27 Apr 2023
 | 27 Apr 2023

Regularization and L-curves in ice sheet inverse models, a case study in the Filchner-Ronne catchment

Michael Wolovick, Angelika Humbert, Thomas Kleiner, and Martin Rückamp

Abstract. Over the past three decades, inversions for ice sheet basal drag have become commonplace in glaciological modeling. Such inversions require regularization to prevent over-fitting and ensure that the structure they recover is a robust inference from the observations, confidence which is required if they are to be used to draw conclusions about processes and properties of the ice base. While L-curve analysis can be used to select the optimal regularization level, the treatment of L-curve analysis in glaciological inverse modeling has been highly variable. Building on the history of glaciological inverse modeling, we demonstrate general best practices for regularizing glaciological inverse problems, using a domain in the Filchner-Ronne catchment of Antarctica as our test bed. We show a step by step approach to cost function normalization and L-curve analysis. We show that the optimal regularization level converges towards a finite non-zero limit in the continuous problem, associated with a best knowable basal drag field. We find that, when inversion results are judged by a metric that accounts for both the variance of the result and the quality of the fit, then they support nonlinear as opposed to linear sliding laws. We also find that geometry-based approximations for effective pressure degrade inversion performance, but that an actual hydrology model may marginally improve performance in some cases. Our results with 3D inversions suggest that the additional model complexity is not justified by the 2D nature of the velocity data, but we are hopeful that inversions of 3D models may be better situated to take advantage of new constraints in the future. We conclude with recommendations for best practices in glaciological inversions moving forward.

Michael Wolovick et al.

Status: final response (author comments only)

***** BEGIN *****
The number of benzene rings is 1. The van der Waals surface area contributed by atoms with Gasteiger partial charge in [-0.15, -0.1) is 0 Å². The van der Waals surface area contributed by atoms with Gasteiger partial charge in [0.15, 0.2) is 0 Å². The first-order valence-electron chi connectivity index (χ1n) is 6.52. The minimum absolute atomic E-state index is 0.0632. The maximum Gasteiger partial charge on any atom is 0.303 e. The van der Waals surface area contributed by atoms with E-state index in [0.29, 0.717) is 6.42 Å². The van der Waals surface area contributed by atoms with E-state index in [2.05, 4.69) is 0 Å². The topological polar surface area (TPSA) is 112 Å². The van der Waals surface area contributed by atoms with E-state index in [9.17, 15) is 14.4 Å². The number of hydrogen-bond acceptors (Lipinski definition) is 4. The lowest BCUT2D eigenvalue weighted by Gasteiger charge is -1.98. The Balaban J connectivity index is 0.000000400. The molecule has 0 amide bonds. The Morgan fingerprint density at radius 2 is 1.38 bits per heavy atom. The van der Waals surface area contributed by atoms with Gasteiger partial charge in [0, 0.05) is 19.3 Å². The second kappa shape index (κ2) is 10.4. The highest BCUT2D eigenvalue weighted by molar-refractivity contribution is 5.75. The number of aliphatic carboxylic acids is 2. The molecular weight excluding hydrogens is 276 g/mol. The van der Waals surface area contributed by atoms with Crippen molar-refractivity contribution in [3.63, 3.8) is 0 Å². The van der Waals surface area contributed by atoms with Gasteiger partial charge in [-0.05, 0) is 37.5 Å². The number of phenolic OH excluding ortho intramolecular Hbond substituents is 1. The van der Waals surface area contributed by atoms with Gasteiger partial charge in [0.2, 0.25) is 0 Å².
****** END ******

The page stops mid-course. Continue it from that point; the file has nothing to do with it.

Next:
Comment types: AC – author | RC – referee | CC – community | EC – editor | CEC – chief editor | : Report abuse
  • AC1: 'Comment on egusphere-2023-741', Michael Wolovick, 05 May 2023
  • RC1: 'Comment on egusphere-2023-741', Anonymous Referee #1, 07 Jun 2023
    • AC2: 'Reply on RC1', Michael Wolovick, 25 Jul 2023
  • RC2: 'Comment on egusphere-2023-741', Anonymous Referee #2, 14 Jun 2023
    • AC3: 'Reply on RC2', Michael Wolovick, 25 Jul 2023

Michael Wolovick et al.

Data sets

Inverse Model Results for Filchner-Ronne Catchment Michael Wolovick, Angelika Humbert, Thomas Kleiner, and Martin Rueckamp

Model code and software

Inverse Model Results for Filchner-Ronne Catchment Michael Wolovick, Angelika Humbert, Thomas Kleiner, and Martin Rueckamp

Michael Wolovick et al.


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Latest update: 26 Sep 2023
Short summary
The friction underneath ice sheets can be inferred from observed velocity at the top, but this inference requires smoothing. The selection of smoothing has been highly variable in the literature. Here we show how to rigorously select the best smoothing, and we show that the inferred friction converges towards the best knowable field as model resolution improves. We use this to learn about the best description of basal friction, and to judge the information content of the inference process.